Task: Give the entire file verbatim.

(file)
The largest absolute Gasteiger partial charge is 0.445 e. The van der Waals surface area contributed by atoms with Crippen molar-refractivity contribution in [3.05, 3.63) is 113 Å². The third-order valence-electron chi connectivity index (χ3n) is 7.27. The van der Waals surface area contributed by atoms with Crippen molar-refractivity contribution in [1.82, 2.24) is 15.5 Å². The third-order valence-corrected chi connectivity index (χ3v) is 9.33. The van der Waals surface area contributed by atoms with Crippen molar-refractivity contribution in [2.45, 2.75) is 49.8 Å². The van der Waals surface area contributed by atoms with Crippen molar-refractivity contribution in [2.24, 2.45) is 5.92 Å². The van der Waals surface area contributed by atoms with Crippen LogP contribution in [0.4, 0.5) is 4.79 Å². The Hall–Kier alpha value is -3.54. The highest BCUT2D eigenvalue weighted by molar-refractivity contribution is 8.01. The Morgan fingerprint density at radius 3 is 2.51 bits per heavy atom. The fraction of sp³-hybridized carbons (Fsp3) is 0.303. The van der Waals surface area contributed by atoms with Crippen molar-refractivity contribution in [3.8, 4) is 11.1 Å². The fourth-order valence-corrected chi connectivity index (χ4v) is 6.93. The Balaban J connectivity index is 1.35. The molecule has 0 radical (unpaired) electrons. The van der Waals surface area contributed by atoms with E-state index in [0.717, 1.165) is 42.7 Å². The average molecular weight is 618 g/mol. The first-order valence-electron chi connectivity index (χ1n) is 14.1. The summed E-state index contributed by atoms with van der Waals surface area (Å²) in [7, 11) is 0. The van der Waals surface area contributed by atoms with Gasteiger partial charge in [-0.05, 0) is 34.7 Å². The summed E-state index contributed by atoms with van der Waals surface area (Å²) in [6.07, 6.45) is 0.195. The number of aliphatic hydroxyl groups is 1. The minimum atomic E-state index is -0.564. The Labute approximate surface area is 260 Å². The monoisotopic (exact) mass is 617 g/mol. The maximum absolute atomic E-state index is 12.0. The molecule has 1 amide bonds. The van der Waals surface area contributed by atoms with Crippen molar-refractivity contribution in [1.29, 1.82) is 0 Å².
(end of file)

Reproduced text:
The largest absolute Gasteiger partial charge is 0.445 e. The van der Waals surface area contributed by atoms with Crippen molar-refractivity contribution in [3.05, 3.63) is 113 Å². The third-order valence-electron chi connectivity index (χ3n) is 7.27. The van der Waals surface area contributed by atoms with Crippen molar-refractivity contribution in [1.82, 2.24) is 15.5 Å². The third-order valence-corrected chi connectivity index (χ3v) is 9.33. The van der Waals surface area contributed by atoms with Crippen molar-refractivity contribution in [2.45, 2.75) is 49.8 Å². The van der Waals surface area contributed by atoms with Crippen molar-refractivity contribution in [2.24, 2.45) is 5.92 Å². The van der Waals surface area contributed by atoms with Crippen LogP contribution in [0.4, 0.5) is 4.79 Å². The Hall–Kier alpha value is -3.54. The highest BCUT2D eigenvalue weighted by molar-refractivity contribution is 8.01. The Morgan fingerprint density at radius 3 is 2.51 bits per heavy atom. The fraction of sp³-hybridized carbons (Fsp3) is 0.303. The van der Waals surface area contributed by atoms with Crippen molar-refractivity contribution in [3.8, 4) is 11.1 Å². The fourth-order valence-corrected chi connectivity index (χ4v) is 6.93. The Balaban J connectivity index is 1.35. The molecule has 0 radical (unpaired) electrons. The van der Waals surface area contributed by atoms with E-state index in [0.717, 1.165) is 42.7 Å². The average molecular weight is 618 g/mol. The first-order valence-electron chi connectivity index (χ1n) is 14.1. The summed E-state index contributed by atoms with van der Waals surface area (Å²) in [7, 11) is 0. The van der Waals surface area contributed by atoms with Gasteiger partial charge in [-0.05, 0) is 34.7 Å². The summed E-state index contributed by atoms with van der Waals surface area (Å²) in [6.07, 6.45) is 0.195. The number of aliphatic hydroxyl groups is 1. The minimum atomic E-state index is -0.564. The Labute approximate surface area is 260 Å². The monoisotopic (exact) mass is 617 g/mol. The maximum absolute atomic E-state index is 12.0. The molecule has 1 amide bonds. The van der Waals surface area contributed by atoms with Crippen molar-refractivity contribution in [1.29, 1.82) is 0 Å².